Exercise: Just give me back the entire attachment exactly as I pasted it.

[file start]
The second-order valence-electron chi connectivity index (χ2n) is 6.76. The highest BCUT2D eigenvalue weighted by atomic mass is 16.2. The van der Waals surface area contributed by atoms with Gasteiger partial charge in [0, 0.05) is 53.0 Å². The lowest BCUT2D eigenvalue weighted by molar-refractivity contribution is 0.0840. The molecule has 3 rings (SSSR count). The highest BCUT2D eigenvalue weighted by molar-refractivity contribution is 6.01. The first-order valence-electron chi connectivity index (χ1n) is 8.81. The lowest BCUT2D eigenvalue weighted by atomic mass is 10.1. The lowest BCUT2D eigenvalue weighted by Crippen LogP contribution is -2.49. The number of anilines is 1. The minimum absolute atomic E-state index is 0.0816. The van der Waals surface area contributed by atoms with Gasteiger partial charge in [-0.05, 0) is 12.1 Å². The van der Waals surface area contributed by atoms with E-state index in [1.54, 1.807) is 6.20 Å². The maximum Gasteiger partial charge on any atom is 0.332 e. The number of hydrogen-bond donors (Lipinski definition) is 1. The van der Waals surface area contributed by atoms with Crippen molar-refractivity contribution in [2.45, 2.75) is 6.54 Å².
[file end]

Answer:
The second-order valence-electron chi connectivity index (χ2n) is 6.76. The highest BCUT2D eigenvalue weighted by atomic mass is 16.2. The van der Waals surface area contributed by atoms with Gasteiger partial charge in [0, 0.05) is 53.0 Å². The lowest BCUT2D eigenvalue weighted by molar-refractivity contribution is 0.0840. The molecule has 3 rings (SSSR count). The highest BCUT2D eigenvalue weighted by molar-refractivity contribution is 6.01. The first-order valence-electron chi connectivity index (χ1n) is 8.81. The lowest BCUT2D eigenvalue weighted by atomic mass is 10.1. The lowest BCUT2D eigenvalue weighted by Crippen LogP contribution is -2.49. The number of anilines is 1. The minimum absolute atomic E-state index is 0.0816. The van der Waals surface area contributed by atoms with Gasteiger partial charge in [-0.05, 0) is 12.1 Å². The van der Waals surface area contributed by atoms with E-state index in [1.54, 1.807) is 6.20 Å². The maximum Gasteiger partial charge on any atom is 0.332 e. The number of hydrogen-bond donors (Lipinski definition) is 1. The van der Waals surface area contributed by atoms with Crippen molar-refractivity contribution in [2.45, 2.75) is 6.54 Å².